In December 2022, the Salton Sea Coalition held a public forum in Palm Desert, where experts described the scientific nuances and lingering uncertainties at the lake. But after years of false starts, broken promises, and blown deadlines, members of the community are desperate for action that will yield results. “Just. Add. Water!” community member Art Gertz proclaimed during the forum.

But in December 2022, after contemplating a range of potential restoration strategies beyond the lagging 10-year plan, California decided to punt to the Army Corps of Engineers, which, in partnership with the state and local stakeholders, recently initiated a study aimed at determining the best long-range course of action. It is anticipated to be done by 2025. Once completed, the agreed-upon plan must be delivered to Congress, which would only then decide whether to furnish federal funding to enact it. For a community whose children are sick and getting sicker, and whose exasperation is already white hot, the Army Corps study will likely only inflame the opinion that the lake is, as Gertz claims, being studied to death.

Researchers like Cohen, meanwhile, are left feeling ambivalent about the best path forward. Historically a staunch advocate for a rigorous, science-based approach, Cohen said that lately he’s been identifying increasingly with the position that the state should just do something — anything — and hope that it works. “On one hand, I think ‘Screw it, just build some projects.’ You get some water on the ground, birds are going to show up and vertebrates are going to populate those ponds. And then you’re going to minimize dust. So let’s just do that,” he said. “On the other hand, it’s kind of irresponsible to spend a billion dollars and not really know what’s going to happen.” Either way, as the ecosystem approaches critical thresholds and more playa is exposed each year, one fact has become vividly clear to Cohen: “We’ve run out of time.”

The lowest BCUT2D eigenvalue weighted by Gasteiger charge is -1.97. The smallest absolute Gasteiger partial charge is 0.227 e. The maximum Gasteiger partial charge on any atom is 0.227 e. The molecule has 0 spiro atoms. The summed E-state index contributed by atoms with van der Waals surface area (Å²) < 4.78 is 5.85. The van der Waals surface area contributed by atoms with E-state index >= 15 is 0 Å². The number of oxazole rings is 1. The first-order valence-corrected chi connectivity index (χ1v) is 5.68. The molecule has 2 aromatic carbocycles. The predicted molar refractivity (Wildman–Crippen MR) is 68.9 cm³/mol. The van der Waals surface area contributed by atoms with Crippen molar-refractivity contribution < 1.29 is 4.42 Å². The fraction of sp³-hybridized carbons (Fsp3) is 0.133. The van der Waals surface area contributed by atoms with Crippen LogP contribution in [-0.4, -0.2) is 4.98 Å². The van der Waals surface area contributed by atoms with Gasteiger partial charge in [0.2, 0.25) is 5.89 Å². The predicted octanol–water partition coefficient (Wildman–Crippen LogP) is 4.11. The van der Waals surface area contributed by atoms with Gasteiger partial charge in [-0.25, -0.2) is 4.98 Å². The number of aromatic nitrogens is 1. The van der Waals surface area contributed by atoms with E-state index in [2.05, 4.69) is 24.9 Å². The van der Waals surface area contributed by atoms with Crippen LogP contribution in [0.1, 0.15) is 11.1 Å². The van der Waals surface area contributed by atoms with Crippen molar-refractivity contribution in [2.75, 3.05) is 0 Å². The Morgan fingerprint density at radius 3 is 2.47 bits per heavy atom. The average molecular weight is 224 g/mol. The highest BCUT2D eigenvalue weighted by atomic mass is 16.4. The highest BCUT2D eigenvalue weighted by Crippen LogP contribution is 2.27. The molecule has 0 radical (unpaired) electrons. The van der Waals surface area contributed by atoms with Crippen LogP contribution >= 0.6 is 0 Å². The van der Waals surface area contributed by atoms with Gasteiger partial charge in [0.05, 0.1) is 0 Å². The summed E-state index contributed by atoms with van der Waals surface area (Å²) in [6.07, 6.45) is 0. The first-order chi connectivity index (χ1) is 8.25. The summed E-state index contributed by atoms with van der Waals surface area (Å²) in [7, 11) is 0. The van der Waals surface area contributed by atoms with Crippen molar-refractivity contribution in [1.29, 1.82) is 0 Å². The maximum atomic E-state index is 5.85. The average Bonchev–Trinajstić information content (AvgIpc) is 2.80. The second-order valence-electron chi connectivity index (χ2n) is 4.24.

The problems at the Salton Sea have now persisted for so long that multiple generations of scientists have come and gone. Krantz, Barnum, and Bradley have now all retired, making way for a new generation — Diamond and Hung among them — to continue advocating for the role of science at the lake. Among the older generation, a certain jaded pessimism has settled in; Cohen said that the past two decades didn’t even feel Sisyphean, because “that suggests we actually got the rock to the top.” Particularly troubling to many scientists who spoke to Undark is the sense that local residents have been deemed acceptable collateral in the west’s great water wars. The Salton Sea, Krantz said, “boils down to one of the most serious, exigent environmental justice issues globally.” For younger scientists like Diamond and Hung, the inequities of the region have exerted a moral pull, shifting the priorities of their lives. Diamond, who has become besotted by the lake’s oblique, alien beauty, said that working on a problem with real-world implications has changed him. Now, he said, “I want to do things that have an impact.” Hung has been galvanized by her experiences at the Salton Sea into considering law school, so that she can study how to better incorporate science into policy. “I think it takes expertise in both to really think of a solution,” she said.